Iowa’s Governor had me thinking about Ralph Waldo Emerson this weekend.
Actually, I had been thinking of him a lot this year, usually because of something the President had tweeted, but this was the first time Governor Reynolds had elicited from me one of my favorite Emerson quotations.
In a speech at what will ostensibly become her annual political fundraiser should she have more than 18 months in office, Governor Reynolds was firing up her base. She said, “As we all know as we travel the state, the liberals are unhinged and they are out for us and we need to double down and do all we can and if you keep fighting, I’ll keep fighting,” (emphasis mine).
I don’t feel unhinged.
I suppose this type of rhetoric is common across the spectrum, and I do not claim innocence myself, having been critical of many a political opponent long before I ever became a practicing politician. I try, however, to re-center on this Emerson axiom whenever anger, fear or political paranoia might get the better of me:
“Let me never fall into the vulgar mistake of dreaming that I am persecuted whenever I am contradicted.”
Opposing an idea is not the same thing as oppressing those who espouse it. Similarly, disagreeing is not the same thing as not listening – an issue that was raised locally last week. We do ourselves a disservice, though, regardless of our respective positions, when we engage in personal attacks, and when we take opponents’ “attacks” personally.
Please don’t get me wrong, many of the issues at hand are intensely personal. Reproductive rights, civil rights, gender issues and mental health access are but a few such issues that leap to mind, and there are many more. This is why it is so easy to fall into the trap of thinking “they are out for us.” And yes, sometimes personal rhetorical attacks are meant to be personal, intended to cause offense. Like my dad used to say, “Just because you’re paranoid, that doesn’t mean they’re not out to get you.”
Yet it is oh so easy to demonize. We who oppose our current President – his ideas (or lack thereof), his persona, his actions and those of his cabinet and congressional supporters – all too often resort to similar ad hominem attacks. I believe I have even used that same term, “unhinged,” when describing this or that thing the president said or did. I do, however, think it is a little worse to use such tactics when talking about one’s own constituents. As they say in the world of stand-up comics, it’s always better to punch up than punch down.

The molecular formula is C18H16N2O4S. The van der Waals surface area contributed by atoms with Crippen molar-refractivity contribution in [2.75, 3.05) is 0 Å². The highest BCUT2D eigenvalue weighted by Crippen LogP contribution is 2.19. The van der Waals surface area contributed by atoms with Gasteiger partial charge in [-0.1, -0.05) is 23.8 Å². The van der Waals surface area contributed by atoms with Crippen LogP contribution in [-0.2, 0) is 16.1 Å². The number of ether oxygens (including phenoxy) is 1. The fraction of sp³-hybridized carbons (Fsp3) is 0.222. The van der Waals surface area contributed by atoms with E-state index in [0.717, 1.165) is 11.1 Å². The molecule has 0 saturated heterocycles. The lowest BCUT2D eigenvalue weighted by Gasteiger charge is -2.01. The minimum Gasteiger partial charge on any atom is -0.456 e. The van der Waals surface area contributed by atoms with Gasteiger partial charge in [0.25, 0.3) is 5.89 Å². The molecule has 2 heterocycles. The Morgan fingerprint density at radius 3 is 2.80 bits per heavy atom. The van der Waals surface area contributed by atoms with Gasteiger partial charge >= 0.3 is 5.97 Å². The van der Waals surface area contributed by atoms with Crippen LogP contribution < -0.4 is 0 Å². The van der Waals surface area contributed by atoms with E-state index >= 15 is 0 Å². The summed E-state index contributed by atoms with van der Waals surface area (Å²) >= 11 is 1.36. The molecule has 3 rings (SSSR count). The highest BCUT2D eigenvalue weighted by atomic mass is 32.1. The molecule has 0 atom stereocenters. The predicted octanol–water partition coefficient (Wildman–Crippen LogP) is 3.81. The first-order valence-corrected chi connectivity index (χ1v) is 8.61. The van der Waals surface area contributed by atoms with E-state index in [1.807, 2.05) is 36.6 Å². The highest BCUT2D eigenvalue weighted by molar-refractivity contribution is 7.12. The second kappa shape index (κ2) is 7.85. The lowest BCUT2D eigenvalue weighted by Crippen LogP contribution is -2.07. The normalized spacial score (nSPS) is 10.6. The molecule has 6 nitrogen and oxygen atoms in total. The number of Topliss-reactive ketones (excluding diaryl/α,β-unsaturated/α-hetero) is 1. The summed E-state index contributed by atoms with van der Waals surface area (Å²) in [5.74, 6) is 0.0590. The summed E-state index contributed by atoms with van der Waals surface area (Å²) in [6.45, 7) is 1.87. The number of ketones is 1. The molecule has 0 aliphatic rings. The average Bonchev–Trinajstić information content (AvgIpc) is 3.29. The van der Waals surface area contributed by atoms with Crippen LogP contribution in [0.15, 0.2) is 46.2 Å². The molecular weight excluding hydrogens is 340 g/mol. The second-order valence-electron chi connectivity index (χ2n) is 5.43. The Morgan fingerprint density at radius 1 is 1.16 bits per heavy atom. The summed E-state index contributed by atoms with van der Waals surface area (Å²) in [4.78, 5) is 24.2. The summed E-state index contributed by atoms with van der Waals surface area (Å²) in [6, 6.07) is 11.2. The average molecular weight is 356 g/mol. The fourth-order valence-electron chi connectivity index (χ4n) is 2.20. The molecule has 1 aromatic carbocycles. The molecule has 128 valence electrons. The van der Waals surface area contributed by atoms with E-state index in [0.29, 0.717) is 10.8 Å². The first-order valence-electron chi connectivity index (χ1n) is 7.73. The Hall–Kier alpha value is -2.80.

At the same Kim Reynolds rally, Iowa Republican chairman Jeff Kaufmann took a slightly more passive-aggressive approach, intoning, ““This party does not take our orders from the union bosses…. We don’t take our orders from obnoxious protesters.” (again, emphasis mine). The implication, of course, is that those evil Lib’ruls over there are out to ruin everything that real Americans hold dear. This form of “otherizing” is as old as politics itself. In this school of thought, “those people” are to be feared, and it is even OK to persecute them, because they are different than “us.” Did you participate in “Occupy”? You’re a Trustafarian. Support Black Lives matter? You’re a thug. Feel the Bern? You’re a commie.
We on the political left do it too, though. Support the “Tea Party”? You’re a racist. Identify as Christian? You’re a zealot. Support gun rights? You have a pro-mass-murder agenda. We’ve even been doing it within the Democratic party. Despite the election being over for nearly a year, Sanders supporters face constant “No True Scotsman” fallacies while Clinton Supporters are derided as corporate sellouts.
These too are “vulgar mistakes,” and to the degree that we can stop sinking to this level –recognizing that we all get frustrated and blurt out angry bile or personal attacks from time to time – to the degree that we can let such attacks roll off our backs when they are directed at us, perhaps even defend an opponent when they face such vitriol, then that is the degree to which we can rightfully say that our ideals deserve to win the day.